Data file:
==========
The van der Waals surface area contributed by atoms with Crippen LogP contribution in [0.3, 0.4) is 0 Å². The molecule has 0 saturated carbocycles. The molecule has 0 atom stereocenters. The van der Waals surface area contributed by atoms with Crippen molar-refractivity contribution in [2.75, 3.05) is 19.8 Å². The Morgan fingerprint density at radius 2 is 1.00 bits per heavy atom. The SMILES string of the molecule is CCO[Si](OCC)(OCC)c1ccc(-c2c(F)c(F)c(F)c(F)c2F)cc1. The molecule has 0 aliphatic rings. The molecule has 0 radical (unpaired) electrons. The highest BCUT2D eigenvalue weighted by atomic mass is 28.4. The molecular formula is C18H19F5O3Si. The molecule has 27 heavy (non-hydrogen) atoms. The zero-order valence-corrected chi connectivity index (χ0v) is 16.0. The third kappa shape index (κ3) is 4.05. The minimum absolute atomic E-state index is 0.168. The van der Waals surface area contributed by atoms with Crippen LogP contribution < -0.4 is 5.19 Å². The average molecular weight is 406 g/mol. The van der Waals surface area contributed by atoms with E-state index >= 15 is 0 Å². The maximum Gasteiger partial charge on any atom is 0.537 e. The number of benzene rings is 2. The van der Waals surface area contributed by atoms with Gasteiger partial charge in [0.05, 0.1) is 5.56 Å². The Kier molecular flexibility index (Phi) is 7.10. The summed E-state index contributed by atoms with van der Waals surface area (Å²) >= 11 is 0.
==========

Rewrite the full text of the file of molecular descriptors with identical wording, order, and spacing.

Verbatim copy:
The van der Waals surface area contributed by atoms with Crippen LogP contribution in [0.3, 0.4) is 0 Å². The molecule has 0 saturated carbocycles. The molecule has 0 atom stereocenters. The van der Waals surface area contributed by atoms with Crippen molar-refractivity contribution in [2.75, 3.05) is 19.8 Å². The Morgan fingerprint density at radius 2 is 1.00 bits per heavy atom. The SMILES string of the molecule is CCO[Si](OCC)(OCC)c1ccc(-c2c(F)c(F)c(F)c(F)c2F)cc1. The molecule has 0 aliphatic rings. The molecule has 0 radical (unpaired) electrons. The highest BCUT2D eigenvalue weighted by atomic mass is 28.4. The molecular formula is C18H19F5O3Si. The molecule has 27 heavy (non-hydrogen) atoms. The zero-order valence-corrected chi connectivity index (χ0v) is 16.0. The third kappa shape index (κ3) is 4.05. The minimum absolute atomic E-state index is 0.168. The van der Waals surface area contributed by atoms with Crippen LogP contribution < -0.4 is 5.19 Å². The average molecular weight is 406 g/mol. The van der Waals surface area contributed by atoms with E-state index >= 15 is 0 Å². The maximum Gasteiger partial charge on any atom is 0.537 e. The number of benzene rings is 2. The van der Waals surface area contributed by atoms with Gasteiger partial charge in [0.05, 0.1) is 5.56 Å². The Kier molecular flexibility index (Phi) is 7.10. The summed E-state index contributed by atoms with van der Waals surface area (Å²) >= 11 is 0.